Category: Periods

A Study of Style: The U.S. Military

Posted on Tuesday, August 18, 2020, at 11:00 pm

Our exploration of American English strives to venture even further than the principles that guide writing with precision and eloquence. We are also interested in the language variances beyond what we accept as common for information exchange. For example, we know that United States can be abbreviated, often as either US or U.S. One might …

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A Midsummer’s Musing on Miscellany

Posted on Tuesday, July 21, 2020, at 11:00 pm

Our regular readers might note that our study of American English periodically includes smaller but still noteworthy items we collect from research and reader correspondence. It's been several months since our last musings on miscellany, so we thought we'd return for more as we approach midsummer 2020. (To review miscellany from the past two years, …

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Sabotage in Broad Daylight?

Posted on Tuesday, March 10, 2020, at 11:00 pm

If you like being punched in the gut, type the word literally into Google, everyone's favorite internet search engine. Here is what you'll find: 1. in a literal manner or sense; exactly. "the driver took it literally when asked to go straight across the traffic circle" 2. INFORMAL used for emphasis or to express strong feeling while …

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Colons with Lists

Posted on Tuesday, November 5, 2019, at 11:00 pm

Rule 1: Use a colon to introduce a series of items. Do not capitalize the first item after the colon (unless it's a proper noun). Examples: You may be required to bring many things: sleeping bags, pans, utensils, and warm clothing. Please pick up the following items: butter, sugar, and flour. I want an assistant who …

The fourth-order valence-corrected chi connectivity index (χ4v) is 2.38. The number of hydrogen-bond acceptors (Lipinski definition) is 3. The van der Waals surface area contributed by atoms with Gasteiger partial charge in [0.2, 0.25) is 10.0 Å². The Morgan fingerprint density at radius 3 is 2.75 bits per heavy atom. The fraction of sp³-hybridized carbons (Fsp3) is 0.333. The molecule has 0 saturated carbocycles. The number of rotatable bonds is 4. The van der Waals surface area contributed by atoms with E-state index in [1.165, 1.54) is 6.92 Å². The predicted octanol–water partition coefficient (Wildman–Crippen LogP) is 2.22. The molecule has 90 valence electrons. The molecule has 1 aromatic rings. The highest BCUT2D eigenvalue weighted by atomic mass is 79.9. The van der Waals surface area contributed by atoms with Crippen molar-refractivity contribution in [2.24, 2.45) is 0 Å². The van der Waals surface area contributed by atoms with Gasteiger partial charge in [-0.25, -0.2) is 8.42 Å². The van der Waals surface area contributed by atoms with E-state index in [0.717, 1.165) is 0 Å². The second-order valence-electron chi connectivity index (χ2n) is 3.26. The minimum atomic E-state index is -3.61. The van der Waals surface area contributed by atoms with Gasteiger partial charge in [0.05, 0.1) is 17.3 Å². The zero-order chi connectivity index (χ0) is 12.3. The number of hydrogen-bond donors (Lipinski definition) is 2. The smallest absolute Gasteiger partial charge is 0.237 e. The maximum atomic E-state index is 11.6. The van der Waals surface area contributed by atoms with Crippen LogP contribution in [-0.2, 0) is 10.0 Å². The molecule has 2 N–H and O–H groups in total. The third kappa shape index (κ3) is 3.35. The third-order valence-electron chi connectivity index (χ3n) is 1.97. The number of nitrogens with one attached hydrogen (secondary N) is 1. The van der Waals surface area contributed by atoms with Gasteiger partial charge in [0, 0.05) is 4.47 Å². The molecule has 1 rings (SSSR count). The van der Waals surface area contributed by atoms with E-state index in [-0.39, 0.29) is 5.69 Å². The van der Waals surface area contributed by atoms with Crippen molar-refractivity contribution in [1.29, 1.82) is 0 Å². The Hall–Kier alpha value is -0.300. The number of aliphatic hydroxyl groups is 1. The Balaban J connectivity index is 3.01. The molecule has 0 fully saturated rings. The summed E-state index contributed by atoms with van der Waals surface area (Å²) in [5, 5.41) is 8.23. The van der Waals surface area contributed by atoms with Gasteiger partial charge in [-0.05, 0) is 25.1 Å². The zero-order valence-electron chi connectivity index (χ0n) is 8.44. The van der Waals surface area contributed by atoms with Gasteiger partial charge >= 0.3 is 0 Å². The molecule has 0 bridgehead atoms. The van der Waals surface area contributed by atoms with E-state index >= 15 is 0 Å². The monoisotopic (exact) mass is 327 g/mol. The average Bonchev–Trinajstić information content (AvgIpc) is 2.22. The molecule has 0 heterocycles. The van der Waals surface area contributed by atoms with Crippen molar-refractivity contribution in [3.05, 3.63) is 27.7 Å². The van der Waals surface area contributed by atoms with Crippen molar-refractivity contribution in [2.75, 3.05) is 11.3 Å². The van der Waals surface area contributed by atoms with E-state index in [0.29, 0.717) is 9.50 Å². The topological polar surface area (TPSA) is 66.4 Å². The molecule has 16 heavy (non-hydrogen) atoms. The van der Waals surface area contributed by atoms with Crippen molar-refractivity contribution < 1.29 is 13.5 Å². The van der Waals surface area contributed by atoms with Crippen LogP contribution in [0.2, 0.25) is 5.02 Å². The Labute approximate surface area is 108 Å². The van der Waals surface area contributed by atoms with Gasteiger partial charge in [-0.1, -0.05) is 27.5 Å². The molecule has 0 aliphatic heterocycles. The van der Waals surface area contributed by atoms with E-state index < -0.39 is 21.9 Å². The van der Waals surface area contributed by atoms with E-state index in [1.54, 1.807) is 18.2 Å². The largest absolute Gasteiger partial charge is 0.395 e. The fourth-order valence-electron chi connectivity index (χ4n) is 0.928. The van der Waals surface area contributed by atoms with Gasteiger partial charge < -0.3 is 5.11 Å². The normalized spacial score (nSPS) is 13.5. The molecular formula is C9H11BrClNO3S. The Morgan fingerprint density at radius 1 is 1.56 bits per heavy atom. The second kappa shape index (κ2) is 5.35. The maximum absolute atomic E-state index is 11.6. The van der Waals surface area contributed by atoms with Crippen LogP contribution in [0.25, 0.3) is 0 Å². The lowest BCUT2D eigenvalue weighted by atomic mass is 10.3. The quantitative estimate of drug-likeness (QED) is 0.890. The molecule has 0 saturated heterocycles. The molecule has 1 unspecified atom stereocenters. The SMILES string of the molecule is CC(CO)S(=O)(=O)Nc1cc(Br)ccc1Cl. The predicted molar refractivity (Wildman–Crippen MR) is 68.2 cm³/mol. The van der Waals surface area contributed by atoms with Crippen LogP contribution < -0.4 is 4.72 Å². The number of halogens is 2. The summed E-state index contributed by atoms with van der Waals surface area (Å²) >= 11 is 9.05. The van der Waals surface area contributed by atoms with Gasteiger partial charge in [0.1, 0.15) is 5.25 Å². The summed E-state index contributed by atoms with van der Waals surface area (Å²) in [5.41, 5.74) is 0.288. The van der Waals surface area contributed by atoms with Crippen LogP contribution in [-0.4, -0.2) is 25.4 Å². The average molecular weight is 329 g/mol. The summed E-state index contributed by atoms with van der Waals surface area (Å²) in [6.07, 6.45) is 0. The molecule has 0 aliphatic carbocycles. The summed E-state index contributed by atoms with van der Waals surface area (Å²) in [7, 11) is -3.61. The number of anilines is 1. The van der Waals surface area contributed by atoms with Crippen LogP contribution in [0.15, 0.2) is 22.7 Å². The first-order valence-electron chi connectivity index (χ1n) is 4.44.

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Quotations Within Quotations

Posted on Tuesday, October 23, 2018, at 11:00 pm

Almost all of us have found ourselves confused with double and single quotation marks. When do we use single quotation marks? Where does the punctuation go with single quotation marks? With just a few rules and examples, you will feel surer about your decisions. Rule: Use single quotation marks inside double quotation marks when you …

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Rules Do Change

Posted on Tuesday, April 24, 2018, at 11:00 pm

Spacing after periods, colons, question marks, and exclamation marks Originally, typewriters had monospaced fonts (skinny letters and fat letters took up the same amount of space), so two spaces after ending punctuation marks such as the period were used to make the text more legible. However, most computer fonts present no difficulty with proportion or …

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Comma Chameleon

Posted on Wednesday, April 5, 2017, at 11:28 am

I realize that on the grand scale of interesting things, punctuation is pretty far down the list. (In a recent survey, it was in a dead heat with stovepipes, just behind pocket lint.) Punctuation is a dying art. I’m not sure whether this is the writers’ or the readers’ fault, but I mostly blame the …